de.mpg.escidoc.pubman.appbase.FacesBean
English
 
Help Guide Disclaimer Contact us Login
  Advanced SearchBrowse

Item

ITEM ACTIONSEXPORT

Released

Journal Article

Perceptual attunement in vowels: A meta-analysis

MPS-Authors
http://pubman.mpdl.mpg.de/cone/persons/resource/persons41898

Tsuji,  Sho
International Max Planck Research School for Language Sciences, MPI for Psycholinguistics, Max Planck Society, Nijmegen, NL;
Center for Language Studies, Radboud University Nijmegen, The Netherlands;

http://pubman.mpdl.mpg.de/cone/persons/resource/persons32807

Cristia,  Alejandrina
Laboratoire de Sciences Cognitives et Psycholinguistique, CNRS, ENS-DEC-EHESS;
Neurobiology of Language Department, MPI for Psycholinguistics, Max Planck Society;

Locator
There are no locators available
Fulltext (public)

Tsuj_cristia_2014.pdf
(Publisher version), 273KB

Supplementary Material (public)
There is no public supplementary material available
Citation

Tsuji, S., & Cristia, A. (2014). Perceptual attunement in vowels: A meta-analysis. Developmental Psychobiology, 56(2), 179-191. doi:10.1002/dev.21179.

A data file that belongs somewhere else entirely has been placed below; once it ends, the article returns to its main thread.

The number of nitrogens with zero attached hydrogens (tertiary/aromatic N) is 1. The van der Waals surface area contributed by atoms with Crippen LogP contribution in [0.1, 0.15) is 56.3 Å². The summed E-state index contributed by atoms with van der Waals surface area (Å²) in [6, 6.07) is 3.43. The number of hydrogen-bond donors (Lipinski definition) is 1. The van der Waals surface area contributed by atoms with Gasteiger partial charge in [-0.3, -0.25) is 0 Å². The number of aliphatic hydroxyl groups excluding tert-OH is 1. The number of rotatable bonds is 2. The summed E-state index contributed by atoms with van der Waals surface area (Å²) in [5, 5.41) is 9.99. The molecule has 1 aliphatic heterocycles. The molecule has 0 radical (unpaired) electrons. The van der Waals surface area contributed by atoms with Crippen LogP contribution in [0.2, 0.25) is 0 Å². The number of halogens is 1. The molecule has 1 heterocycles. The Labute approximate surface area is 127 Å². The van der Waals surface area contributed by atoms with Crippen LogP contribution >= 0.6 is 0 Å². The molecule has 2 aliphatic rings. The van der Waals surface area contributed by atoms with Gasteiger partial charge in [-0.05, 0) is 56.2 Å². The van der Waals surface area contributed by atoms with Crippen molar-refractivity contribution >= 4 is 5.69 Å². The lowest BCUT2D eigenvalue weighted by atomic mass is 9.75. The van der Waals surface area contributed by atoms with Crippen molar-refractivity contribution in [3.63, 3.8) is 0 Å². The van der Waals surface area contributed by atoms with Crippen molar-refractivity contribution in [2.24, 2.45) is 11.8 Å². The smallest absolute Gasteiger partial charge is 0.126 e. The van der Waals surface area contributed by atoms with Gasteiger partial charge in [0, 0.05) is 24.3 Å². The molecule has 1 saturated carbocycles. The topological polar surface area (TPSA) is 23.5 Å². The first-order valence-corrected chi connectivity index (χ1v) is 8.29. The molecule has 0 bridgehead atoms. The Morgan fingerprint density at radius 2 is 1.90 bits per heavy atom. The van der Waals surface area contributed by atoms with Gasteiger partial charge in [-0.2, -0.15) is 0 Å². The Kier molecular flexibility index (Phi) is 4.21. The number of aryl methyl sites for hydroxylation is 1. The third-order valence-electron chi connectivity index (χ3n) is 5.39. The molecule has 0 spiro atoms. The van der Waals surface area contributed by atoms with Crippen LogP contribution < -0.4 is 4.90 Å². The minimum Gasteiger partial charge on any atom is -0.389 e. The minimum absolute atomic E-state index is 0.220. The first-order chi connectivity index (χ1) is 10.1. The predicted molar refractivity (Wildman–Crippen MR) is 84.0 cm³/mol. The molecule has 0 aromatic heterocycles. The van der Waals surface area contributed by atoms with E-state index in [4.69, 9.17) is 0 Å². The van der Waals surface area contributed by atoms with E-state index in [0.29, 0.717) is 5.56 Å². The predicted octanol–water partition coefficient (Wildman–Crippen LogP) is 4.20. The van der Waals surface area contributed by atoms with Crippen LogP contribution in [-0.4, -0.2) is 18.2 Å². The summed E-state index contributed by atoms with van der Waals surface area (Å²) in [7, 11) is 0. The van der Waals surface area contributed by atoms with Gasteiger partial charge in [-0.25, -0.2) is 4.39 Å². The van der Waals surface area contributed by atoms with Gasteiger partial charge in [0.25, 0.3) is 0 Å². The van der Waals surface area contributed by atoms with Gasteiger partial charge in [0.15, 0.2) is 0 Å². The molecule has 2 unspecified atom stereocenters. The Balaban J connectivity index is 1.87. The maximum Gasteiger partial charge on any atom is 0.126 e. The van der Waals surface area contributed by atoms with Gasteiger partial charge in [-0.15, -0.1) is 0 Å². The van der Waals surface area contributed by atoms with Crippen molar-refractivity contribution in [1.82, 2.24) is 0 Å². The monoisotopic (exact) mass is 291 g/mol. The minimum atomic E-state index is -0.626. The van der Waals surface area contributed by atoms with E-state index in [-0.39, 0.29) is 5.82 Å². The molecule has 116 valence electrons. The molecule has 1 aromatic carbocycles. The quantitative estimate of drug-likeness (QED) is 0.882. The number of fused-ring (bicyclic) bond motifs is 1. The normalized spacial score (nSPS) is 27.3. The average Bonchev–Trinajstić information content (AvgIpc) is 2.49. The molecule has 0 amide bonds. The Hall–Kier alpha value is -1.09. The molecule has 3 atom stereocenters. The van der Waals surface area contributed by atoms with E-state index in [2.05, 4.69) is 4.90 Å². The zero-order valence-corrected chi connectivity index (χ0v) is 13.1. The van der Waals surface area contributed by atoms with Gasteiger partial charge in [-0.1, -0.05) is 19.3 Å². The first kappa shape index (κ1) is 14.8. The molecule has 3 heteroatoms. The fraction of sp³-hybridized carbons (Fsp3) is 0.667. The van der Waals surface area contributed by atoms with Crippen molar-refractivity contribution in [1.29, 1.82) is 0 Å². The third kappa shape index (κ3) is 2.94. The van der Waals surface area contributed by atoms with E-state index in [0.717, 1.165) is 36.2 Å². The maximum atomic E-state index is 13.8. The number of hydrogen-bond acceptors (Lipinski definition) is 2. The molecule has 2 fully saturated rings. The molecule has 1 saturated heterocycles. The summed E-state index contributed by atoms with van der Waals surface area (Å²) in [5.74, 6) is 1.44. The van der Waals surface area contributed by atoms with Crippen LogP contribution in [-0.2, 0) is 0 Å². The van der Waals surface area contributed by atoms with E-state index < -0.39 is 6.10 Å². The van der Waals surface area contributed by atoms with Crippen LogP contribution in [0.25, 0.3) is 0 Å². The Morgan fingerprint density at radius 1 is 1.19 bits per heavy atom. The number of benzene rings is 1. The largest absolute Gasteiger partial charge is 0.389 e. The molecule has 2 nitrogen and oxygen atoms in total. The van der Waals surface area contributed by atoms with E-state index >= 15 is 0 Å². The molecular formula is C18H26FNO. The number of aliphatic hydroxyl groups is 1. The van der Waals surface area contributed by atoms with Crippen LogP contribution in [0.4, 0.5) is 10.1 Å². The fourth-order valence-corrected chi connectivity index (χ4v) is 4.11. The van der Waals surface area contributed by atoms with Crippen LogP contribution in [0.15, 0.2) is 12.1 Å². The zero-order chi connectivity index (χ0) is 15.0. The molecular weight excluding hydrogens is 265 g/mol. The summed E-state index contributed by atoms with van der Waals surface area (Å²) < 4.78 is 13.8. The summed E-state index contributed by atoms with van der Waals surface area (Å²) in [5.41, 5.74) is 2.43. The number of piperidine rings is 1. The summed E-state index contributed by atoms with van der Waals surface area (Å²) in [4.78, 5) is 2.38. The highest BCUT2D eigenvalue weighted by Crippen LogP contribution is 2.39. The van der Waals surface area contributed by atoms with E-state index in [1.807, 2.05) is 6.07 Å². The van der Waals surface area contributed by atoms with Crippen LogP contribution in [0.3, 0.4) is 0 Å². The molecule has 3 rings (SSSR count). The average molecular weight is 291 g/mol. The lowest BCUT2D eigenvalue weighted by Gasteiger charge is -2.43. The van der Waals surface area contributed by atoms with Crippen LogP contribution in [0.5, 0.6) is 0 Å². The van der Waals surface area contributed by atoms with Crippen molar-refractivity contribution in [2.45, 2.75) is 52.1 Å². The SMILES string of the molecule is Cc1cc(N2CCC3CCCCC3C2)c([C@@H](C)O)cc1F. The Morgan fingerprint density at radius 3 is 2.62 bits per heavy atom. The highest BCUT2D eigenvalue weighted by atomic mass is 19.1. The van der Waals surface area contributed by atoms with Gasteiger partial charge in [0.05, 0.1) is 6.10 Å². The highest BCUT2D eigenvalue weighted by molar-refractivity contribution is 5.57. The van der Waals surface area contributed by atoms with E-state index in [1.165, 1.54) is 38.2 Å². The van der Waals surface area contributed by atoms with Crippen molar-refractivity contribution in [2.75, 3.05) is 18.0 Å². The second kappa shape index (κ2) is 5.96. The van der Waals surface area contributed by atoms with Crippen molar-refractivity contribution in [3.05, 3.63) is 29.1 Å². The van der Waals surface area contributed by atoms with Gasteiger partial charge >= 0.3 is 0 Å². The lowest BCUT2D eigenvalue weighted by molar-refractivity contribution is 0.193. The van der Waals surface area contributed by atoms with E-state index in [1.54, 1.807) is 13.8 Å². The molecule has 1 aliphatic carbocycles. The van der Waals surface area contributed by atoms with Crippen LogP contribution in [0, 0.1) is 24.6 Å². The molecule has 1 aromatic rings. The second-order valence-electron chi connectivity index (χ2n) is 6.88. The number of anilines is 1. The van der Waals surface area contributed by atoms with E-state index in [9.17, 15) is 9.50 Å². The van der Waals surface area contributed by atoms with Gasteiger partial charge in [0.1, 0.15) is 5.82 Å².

Cite as: http://hdl.handle.net/11858/00-001M-0000-0014-532D-0
Abstract
Although the majority of evidence on perceptual narrowing in speech sounds is based on consonants, most models of infant speech perception generalize these findings to vowels, assuming that vowel perception improves for vowel sounds that are present in the infant's native language within the first year of life, and deteriorates for non-native vowel sounds over the same period of time. The present meta-analysis contributes to assessing to what extent these descriptions are accurate in the first comprehensive quantitative meta-analysis of perceptual narrowing in infant vowel discrimination, including results from behavioral, electrophysiological, and neuroimaging methods applied to infants 0–14 months of age. An analysis of effect sizes for native and non-native vowel discrimination over the first year of life revealed that they changed with age in opposite directions, being significant by about 6 months of age